it's a poem, for god's sake, it's going to be ornery, perverse, difficult 

(as in difficult child not as in difficult class assignment),

impossible to pin down, annoyed by categorizations, willful,
dangerous, striking, arresting, purposefully inexplicable, resolutely
impossible to pin down, without a point, beyond understanding......

[To be understood......I realized while listening to two painters and
one poet adamantly say they do not want to know what is understood

that it was being understood that to understand is a deadend, 

is a sign that something, once it is understood, is over and done with

and that is the problem with that, that it is over and done with

it would be better if instead of understanding being involved with an
immediate conclusion, it instead referred to an eternal action, 

as in, understanding as continuous thinking

immediate conclusions can send any artist running away for another

....because when one is assuming something is settled ----there
isn't much to do with it.........that is the conclusion, and not the



Added on by General Info.

a series of fragments & notes about Chance, Fate, Context & Intention by Dara Wier


Emily Dickinson’s collected poems do not include any words that begin with the letter “X”.

When I ran across the phrase making sense of the world (in a book about indexing no less) I wondered if I'd often, it can't have been ever, had that feeling, and I thought no.

 I can't begin to explain why or how I came to be one of those for whom making sense of the world has not seemed an option.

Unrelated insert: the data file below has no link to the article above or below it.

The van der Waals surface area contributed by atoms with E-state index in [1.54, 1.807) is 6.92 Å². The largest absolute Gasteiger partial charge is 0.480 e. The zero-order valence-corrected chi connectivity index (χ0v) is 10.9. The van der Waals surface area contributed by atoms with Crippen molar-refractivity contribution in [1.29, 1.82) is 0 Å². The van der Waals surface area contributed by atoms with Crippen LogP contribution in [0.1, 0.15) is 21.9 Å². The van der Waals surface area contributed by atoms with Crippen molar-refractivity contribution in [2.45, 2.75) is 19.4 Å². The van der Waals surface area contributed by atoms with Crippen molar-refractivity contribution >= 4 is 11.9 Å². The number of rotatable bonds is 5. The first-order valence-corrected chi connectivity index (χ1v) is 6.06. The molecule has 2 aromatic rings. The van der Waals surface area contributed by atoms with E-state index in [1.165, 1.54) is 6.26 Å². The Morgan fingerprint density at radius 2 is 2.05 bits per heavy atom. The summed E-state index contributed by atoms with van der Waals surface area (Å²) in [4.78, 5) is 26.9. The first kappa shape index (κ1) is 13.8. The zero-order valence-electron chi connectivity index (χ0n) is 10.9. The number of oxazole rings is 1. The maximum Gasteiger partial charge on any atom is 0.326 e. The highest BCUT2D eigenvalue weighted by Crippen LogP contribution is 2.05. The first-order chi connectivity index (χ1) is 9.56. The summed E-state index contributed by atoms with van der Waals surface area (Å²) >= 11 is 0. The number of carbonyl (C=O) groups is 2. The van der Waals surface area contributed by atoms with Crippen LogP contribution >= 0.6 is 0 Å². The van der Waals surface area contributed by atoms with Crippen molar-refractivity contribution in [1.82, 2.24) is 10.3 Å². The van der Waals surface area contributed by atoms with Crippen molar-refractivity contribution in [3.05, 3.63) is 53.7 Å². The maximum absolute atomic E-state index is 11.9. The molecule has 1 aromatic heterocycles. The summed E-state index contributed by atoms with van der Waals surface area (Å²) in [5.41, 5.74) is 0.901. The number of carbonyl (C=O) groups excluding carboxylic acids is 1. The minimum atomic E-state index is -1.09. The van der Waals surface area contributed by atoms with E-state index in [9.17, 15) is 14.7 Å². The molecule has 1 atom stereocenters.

What----I say, can you call yourself a writer and not want to make sense of the world?  I don't know.  The desire to make sense of the immensity, mystery, ever changing, surprising, mind boggling, soul stirring, brain rattling this of this world has never been an option. 

I respect most people who try to make sense of this world.  No, maybe what I mean is that I respect that they do try to make sense of this world.  I admire the relentless passion with which humans relentlessly pursue sense.  I do.  I envy some for whom attempts to make sense of this world bring them right up to the brink.

The brink of what?  Not for me to know.  I remember the first time I ran my index finger over the surface of a mobius strip (first named in 1858, upon being discovered simultaneously by several mathematicians) (only one of them got his name afixed to the strip with the half-twist turning it into a so-called non orientable object) over and into an almost universally enjoyed metaphysical party trick.

The ant I felt I was being led to believe I can be, started one place and wound up right back where it started having touched both sides of this paper strip (not once knowing what it was doing).

While I relished the pleasure dimensional defiance seemed to confer, I didn't think I could make sense of the world. 

To be real, to make sense.

To say something is real causes confusion.  Say such and such is real

and everyone's sense of reality is shaken

maybe to the core, maybe so quietly and thoroughly it will never be the same again, maybe beyond repair